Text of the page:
Evaluation at FAO

What was the UNEG Evaluation Week like?


Who attended?

Between 7 and 11 May 2018, over 170 participants from more than 40 UN agencies worldwide came together at the Food and Agriculture Organization of the United Nations (FAO) in Rome, Italy, for this year’s UNEG Evaluation Week. The United Nations Evaluation Group (UNEG) is an interagency professional network that brings together the evaluation units of the UN system, including UN departments, specialized agencies, funds and programmes, and affiliated organizations. This year’s event was jointly organized by the three UN Rome-based agencies: FAO, the International Fund for Agricultural Development (IFAD) and the World Food Programme (WFP).

What happened?

The evaluation week consisted of three events:

  1. A professional development seminar: participants had to choose among three options for a one-day training in various evaluation topics.
  2. The Evaluation Practice Exchange – a two-day exchange among evaluation professionals on experiences in evaluation methods, principles and management.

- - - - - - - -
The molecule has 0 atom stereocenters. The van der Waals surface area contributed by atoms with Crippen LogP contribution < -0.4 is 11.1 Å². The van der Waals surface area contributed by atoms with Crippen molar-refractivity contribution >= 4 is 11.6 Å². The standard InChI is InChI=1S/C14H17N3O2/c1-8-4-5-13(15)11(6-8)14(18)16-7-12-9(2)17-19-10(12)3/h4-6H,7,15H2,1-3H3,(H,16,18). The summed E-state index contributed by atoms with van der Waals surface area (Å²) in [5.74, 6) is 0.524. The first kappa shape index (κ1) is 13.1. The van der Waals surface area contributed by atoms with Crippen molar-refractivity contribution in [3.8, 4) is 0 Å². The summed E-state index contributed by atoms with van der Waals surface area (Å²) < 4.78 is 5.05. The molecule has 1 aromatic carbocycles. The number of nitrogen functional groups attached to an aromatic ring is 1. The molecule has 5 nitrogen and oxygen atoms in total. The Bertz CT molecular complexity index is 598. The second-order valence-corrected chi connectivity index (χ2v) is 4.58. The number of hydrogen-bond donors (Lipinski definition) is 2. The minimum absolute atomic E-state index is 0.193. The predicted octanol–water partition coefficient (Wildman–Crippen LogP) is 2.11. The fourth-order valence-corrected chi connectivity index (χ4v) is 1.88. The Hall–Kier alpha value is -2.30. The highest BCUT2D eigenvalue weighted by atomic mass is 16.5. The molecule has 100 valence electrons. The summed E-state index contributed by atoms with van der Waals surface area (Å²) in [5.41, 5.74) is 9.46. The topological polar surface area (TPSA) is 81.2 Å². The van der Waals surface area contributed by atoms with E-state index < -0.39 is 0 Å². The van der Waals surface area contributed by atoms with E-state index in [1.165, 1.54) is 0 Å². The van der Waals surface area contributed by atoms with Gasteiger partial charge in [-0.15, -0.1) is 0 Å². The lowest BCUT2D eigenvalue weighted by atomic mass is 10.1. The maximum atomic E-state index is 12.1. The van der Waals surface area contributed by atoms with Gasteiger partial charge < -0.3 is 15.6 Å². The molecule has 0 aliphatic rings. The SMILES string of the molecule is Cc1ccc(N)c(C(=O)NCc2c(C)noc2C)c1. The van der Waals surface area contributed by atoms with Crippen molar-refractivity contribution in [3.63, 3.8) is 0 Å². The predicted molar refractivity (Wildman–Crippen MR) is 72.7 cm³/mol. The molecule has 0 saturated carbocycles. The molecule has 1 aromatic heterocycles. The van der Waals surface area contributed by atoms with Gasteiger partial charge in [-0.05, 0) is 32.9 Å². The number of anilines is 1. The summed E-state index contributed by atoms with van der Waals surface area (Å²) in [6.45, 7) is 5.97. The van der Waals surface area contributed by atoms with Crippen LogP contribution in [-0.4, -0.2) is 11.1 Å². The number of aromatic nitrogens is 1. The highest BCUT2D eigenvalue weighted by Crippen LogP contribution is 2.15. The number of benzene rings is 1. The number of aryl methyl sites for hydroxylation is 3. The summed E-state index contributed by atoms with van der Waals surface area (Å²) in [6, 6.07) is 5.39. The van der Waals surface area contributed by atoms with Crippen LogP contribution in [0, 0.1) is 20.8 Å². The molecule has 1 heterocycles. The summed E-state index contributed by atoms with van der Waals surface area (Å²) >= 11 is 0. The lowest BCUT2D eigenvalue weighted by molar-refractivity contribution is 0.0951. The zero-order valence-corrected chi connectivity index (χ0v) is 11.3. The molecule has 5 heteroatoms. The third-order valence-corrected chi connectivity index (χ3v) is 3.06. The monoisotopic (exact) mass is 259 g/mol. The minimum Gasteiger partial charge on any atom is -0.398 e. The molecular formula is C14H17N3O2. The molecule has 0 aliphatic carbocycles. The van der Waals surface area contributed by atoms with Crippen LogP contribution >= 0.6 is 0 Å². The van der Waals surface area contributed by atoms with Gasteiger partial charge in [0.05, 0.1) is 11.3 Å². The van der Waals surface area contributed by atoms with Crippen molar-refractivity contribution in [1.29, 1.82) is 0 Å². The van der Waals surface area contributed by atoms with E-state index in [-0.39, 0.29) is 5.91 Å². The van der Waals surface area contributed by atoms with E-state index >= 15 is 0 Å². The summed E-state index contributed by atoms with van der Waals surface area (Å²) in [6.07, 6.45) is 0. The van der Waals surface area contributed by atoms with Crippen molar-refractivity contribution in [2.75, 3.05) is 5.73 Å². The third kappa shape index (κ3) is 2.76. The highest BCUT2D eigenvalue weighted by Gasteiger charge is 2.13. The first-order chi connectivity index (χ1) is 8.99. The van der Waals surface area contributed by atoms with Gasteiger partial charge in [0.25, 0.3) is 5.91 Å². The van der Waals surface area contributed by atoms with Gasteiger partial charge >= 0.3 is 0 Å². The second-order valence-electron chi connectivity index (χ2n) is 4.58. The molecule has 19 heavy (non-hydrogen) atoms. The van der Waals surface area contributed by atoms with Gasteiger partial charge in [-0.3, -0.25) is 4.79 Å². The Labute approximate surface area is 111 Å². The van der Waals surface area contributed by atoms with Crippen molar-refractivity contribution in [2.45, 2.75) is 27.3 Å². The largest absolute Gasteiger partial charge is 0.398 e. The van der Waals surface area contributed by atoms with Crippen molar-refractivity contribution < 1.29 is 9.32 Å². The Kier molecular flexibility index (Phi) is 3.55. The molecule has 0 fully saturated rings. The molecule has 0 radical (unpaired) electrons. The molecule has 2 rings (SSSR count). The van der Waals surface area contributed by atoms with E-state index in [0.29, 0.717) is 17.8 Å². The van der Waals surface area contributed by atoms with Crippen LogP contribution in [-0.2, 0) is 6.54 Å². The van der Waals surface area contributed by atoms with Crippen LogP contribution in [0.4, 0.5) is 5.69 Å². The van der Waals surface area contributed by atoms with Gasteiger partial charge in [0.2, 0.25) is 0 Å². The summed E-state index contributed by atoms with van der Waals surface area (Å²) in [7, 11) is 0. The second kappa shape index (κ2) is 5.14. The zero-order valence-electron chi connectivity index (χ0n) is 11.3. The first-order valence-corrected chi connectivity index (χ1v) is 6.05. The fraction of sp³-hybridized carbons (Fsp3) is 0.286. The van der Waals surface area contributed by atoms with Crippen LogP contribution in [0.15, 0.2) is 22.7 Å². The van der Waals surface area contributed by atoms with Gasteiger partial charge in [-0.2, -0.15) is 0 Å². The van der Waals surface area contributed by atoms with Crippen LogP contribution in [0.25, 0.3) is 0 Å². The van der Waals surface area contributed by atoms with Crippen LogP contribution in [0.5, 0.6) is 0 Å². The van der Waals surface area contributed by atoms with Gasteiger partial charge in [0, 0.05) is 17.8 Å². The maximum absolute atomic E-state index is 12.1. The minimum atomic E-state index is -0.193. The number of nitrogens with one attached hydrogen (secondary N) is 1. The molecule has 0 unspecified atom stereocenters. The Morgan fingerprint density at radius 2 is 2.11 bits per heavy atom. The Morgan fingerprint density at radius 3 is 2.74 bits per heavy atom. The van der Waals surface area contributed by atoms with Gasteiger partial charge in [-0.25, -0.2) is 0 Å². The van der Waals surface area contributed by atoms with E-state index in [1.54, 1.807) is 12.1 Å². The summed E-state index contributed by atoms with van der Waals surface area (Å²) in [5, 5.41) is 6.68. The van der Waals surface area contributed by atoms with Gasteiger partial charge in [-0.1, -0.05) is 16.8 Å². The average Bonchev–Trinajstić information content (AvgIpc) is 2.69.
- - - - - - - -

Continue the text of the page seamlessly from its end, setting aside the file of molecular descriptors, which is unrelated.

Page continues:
3. The Annual General Meeting – the executive body of UNEG, responsible for its governance and strategic direction held its two-day meeting

During the Professional Development Seminar more than 120 evaluators attended one of the three trainings provided on topics of relevance to evaluation as identified through a survey conducted among participants to the 2017 Evaluation Week: impact evaluation, data visualization tools and introduction to the practice of SenseMaker. One session was on impact evaluation, Anna Henttinen, from WFP, Jyotsna Puri from the Green Climate Fund and Bidisha Barooah from the International Initiative for Impact Evaluation shared their experiences in applying real-world impact evaluation methods creatively, using quasi-experimental methods. In the second session, Andy Kirk, an independent consultant, was very engaging providing attendees with accessible and comprehensive introduction to data visualisation and infographic design in evaluation. In the third training, Steff Deprez, an independent consultant, presented the use of an innovative narrative-based research, evaluation and decision-making methodology (Sensemaker ©) that can be used to monitor and evaluate of complex international development programmes.